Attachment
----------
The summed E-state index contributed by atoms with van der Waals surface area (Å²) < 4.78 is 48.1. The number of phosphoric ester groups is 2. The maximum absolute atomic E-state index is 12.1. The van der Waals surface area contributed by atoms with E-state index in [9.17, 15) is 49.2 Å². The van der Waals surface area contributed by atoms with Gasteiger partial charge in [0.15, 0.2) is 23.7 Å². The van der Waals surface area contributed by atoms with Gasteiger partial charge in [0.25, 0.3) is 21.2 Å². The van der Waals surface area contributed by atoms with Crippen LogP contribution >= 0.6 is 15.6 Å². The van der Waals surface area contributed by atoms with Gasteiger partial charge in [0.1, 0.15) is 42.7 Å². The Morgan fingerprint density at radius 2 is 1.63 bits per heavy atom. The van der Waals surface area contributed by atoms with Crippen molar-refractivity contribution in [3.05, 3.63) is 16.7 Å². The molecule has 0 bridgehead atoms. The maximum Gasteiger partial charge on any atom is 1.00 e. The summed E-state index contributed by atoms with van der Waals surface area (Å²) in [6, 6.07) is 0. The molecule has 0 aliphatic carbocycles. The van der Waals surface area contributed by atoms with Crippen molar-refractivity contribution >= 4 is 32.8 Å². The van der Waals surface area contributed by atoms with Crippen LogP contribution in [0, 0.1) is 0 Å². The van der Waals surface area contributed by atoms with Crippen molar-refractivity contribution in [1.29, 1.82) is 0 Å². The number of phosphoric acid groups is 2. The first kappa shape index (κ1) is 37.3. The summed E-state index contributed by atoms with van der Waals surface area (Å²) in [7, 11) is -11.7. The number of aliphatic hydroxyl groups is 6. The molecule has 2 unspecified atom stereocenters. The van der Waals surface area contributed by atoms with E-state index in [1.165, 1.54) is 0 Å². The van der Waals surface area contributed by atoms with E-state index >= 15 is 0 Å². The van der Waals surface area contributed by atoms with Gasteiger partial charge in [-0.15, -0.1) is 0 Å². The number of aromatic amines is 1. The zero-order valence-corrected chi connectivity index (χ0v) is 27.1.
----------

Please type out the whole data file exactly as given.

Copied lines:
The summed E-state index contributed by atoms with van der Waals surface area (Å²) < 4.78 is 48.1. The number of phosphoric ester groups is 2. The maximum absolute atomic E-state index is 12.1. The van der Waals surface area contributed by atoms with E-state index in [9.17, 15) is 49.2 Å². The van der Waals surface area contributed by atoms with Gasteiger partial charge in [0.15, 0.2) is 23.7 Å². The van der Waals surface area contributed by atoms with Gasteiger partial charge in [0.25, 0.3) is 21.2 Å². The van der Waals surface area contributed by atoms with Crippen LogP contribution >= 0.6 is 15.6 Å². The van der Waals surface area contributed by atoms with Gasteiger partial charge in [0.1, 0.15) is 42.7 Å². The Morgan fingerprint density at radius 2 is 1.63 bits per heavy atom. The van der Waals surface area contributed by atoms with Crippen molar-refractivity contribution in [3.05, 3.63) is 16.7 Å². The molecule has 0 bridgehead atoms. The maximum Gasteiger partial charge on any atom is 1.00 e. The summed E-state index contributed by atoms with van der Waals surface area (Å²) in [6, 6.07) is 0. The molecule has 0 aliphatic carbocycles. The van der Waals surface area contributed by atoms with Crippen molar-refractivity contribution >= 4 is 32.8 Å². The van der Waals surface area contributed by atoms with Crippen LogP contribution in [0, 0.1) is 0 Å². The van der Waals surface area contributed by atoms with Crippen molar-refractivity contribution in [1.29, 1.82) is 0 Å². The number of phosphoric acid groups is 2. The first kappa shape index (κ1) is 37.3. The summed E-state index contributed by atoms with van der Waals surface area (Å²) in [7, 11) is -11.7. The number of aliphatic hydroxyl groups is 6. The molecule has 2 unspecified atom stereocenters. The van der Waals surface area contributed by atoms with E-state index in [1.165, 1.54) is 0 Å². The van der Waals surface area contributed by atoms with E-state index >= 15 is 0 Å². The van der Waals surface area contributed by atoms with Gasteiger partial charge in [-0.15, -0.1) is 0 Å². The number of aromatic amines is 1. The zero-order valence-corrected chi connectivity index (χ0v) is 27.1.